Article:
Below is your simplified guide to understanding food labelsIngredients list
Ingredients must be listed from most prominent to least prominent in weight order. It is advisable to avoid goods with unrecognisable names, numbers, sugars, salt, or trans fat listings as the first few components for maximum health. Nutrition claims
Nutritional claims such as "low fat," "reduced salt," and "high fibre" are common claims on packages. These claims are only valid if the food satisfies specific requirements. For example, when a food is labelled as an "excellent source of calcium," it must contain a certain quantity of calcium! While nutrition content claims might help you make better decisions in general, it's vital to double-check the claim by reading the Nutrition Information Panel (NIP).
Claims to look out for include;
- Reduced fat - This does not imply that the product is low in fat; it simply means that it has less fat than its original version. For example, reduced-fat yoghurt compared to full-fat yoghurt,
- No added sugar - This does not imply that the food is sugar-free. Some foods are naturally high in sugar, although they might claim to have "no added sugar" if no more sugar was added during manufacturing.
- Natural - This phrase is not regulated and may be used by anyone. The harsh truth is that there is no such thing as "natural" lollipops.
- Light/Lite - This term may relate to the flavour and texture of a product rather than its energy, sugar, or fat content. Interesting!
Unlike nutritional claims, health claims are related to ingredients, nutrients or chemicals in the food found to have a health benefit.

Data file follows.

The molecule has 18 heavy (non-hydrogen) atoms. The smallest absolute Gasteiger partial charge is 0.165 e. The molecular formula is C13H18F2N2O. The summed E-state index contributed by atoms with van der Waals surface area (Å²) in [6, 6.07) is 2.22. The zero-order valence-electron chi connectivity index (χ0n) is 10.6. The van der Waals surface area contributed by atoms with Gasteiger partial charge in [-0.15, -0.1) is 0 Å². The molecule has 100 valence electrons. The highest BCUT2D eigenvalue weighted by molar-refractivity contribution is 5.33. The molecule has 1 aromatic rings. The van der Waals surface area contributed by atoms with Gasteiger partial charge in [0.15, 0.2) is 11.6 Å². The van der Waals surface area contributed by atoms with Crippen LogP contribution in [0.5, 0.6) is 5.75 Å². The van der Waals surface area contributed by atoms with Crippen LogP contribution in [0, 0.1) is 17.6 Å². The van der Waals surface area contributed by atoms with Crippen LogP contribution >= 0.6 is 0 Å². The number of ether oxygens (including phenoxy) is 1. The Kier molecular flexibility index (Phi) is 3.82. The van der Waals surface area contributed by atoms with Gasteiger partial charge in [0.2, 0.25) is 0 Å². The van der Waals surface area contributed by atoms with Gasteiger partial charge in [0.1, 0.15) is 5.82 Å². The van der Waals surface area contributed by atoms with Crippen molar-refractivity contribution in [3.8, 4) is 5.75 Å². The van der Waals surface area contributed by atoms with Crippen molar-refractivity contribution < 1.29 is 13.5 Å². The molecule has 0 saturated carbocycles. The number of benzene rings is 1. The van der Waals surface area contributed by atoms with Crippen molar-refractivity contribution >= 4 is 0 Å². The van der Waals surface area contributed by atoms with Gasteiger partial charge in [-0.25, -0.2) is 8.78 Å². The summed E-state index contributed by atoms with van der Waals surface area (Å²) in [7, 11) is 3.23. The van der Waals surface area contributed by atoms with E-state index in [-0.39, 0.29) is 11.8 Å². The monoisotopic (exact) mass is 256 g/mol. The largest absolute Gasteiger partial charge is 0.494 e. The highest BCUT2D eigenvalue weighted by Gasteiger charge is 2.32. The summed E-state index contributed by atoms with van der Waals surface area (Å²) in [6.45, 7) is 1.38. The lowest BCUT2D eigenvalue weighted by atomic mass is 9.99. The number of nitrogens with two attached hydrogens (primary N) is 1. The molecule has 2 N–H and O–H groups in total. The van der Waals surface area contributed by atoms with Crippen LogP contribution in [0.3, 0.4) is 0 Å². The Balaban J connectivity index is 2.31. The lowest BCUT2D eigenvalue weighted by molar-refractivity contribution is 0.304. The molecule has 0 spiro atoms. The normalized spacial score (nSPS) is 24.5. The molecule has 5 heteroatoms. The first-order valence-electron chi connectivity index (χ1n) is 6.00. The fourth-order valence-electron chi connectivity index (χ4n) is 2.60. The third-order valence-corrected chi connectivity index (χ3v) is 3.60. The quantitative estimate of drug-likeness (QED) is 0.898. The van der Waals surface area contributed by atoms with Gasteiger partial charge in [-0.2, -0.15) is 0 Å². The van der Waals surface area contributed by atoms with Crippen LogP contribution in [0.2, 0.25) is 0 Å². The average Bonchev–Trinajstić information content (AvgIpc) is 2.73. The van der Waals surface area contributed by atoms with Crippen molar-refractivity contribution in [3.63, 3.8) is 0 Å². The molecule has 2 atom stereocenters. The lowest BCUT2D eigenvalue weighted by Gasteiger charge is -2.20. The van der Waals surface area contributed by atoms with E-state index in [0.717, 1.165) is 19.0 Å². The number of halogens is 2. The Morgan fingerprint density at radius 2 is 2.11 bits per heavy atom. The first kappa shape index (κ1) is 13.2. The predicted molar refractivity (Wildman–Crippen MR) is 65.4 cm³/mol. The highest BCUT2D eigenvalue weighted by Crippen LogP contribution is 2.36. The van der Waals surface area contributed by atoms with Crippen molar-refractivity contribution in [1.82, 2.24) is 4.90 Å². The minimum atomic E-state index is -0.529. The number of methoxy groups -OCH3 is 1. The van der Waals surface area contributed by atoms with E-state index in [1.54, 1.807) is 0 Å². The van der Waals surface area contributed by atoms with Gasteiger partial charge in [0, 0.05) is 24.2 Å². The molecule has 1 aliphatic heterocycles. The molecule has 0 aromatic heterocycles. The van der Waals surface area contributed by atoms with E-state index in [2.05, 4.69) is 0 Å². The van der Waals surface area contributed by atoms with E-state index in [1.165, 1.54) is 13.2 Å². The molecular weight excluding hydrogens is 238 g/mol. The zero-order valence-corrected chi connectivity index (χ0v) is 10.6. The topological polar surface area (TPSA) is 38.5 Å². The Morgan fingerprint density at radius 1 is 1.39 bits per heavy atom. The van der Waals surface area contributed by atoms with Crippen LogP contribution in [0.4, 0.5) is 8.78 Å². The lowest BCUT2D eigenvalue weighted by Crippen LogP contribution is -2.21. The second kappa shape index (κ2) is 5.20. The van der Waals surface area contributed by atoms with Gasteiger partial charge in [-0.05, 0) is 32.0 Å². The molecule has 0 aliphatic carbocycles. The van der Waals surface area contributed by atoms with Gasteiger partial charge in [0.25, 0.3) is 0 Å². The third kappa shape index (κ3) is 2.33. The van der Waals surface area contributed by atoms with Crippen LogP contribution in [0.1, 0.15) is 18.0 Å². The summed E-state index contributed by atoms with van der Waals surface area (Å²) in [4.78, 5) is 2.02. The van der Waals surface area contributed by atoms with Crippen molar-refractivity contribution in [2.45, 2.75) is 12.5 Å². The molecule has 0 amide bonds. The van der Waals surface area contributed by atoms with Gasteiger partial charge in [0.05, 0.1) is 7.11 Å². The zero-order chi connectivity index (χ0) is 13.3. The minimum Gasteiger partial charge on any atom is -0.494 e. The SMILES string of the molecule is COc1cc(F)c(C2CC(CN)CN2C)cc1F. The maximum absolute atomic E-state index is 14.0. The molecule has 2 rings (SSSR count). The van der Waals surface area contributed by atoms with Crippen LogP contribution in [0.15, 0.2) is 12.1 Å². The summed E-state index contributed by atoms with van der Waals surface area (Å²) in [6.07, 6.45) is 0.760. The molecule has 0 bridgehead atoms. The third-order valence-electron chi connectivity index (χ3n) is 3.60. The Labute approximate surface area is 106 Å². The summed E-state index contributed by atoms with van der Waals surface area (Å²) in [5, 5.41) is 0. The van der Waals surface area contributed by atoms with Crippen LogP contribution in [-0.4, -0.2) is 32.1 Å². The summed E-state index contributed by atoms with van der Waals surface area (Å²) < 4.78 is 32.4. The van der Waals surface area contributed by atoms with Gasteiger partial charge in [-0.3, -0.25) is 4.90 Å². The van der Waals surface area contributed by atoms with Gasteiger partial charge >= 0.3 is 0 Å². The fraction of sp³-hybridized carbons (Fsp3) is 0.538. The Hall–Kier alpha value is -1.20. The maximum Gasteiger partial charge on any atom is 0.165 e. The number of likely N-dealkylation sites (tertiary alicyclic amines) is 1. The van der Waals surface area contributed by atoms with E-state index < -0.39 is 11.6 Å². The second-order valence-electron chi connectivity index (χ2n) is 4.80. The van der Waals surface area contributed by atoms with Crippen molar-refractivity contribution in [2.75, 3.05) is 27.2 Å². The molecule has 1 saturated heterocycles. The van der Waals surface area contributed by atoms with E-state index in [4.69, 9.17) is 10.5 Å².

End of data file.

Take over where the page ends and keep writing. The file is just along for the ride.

Broadly, health claims refer to the influence of a nutrient or chemical in a diet on a health function. For example, “calcium is beneficial to bones and teeth!”
A nutrient or chemical in food linked to a significant disease or a biomarker of a severe illness is referred to as a high-level health claim. Using our previous example, this would look like “calcium-rich diets may lower the incidence of osteoporosis in adults aged 65 and up”. Percentage of daily intake
Many labels include a daily nutritional nutrient intake percentage in a single serving of the food. This may be used to compare the nutrients in a single serving of food to the dietary requirements of an ‘average adult.' This information, like nutrition claims, can provide essential guidance, but your specific needs, particularly in terms of kilojoules, may be considerably different.
Use the guide below to make it easier to figure out how a food or product can fit into your daily nutritional and energy needs. If additional servings and discretionary foods are avoided, they may also be used to schedule meals and snacks for weight loss.
The NIP contains information based on calories and nutrients in serving size per 100g or 100ml. When comparing the nutritional value of items in the same food category, utilise the 100 g column.
- Fibre: Aim for more than 3 grams per 100 grams.
- Total Fat - Aim for less than 10 grams of total fat per 100g.
- Saturated Fat: Aim for less than 3g per 100g of saturated fat – the less, the better!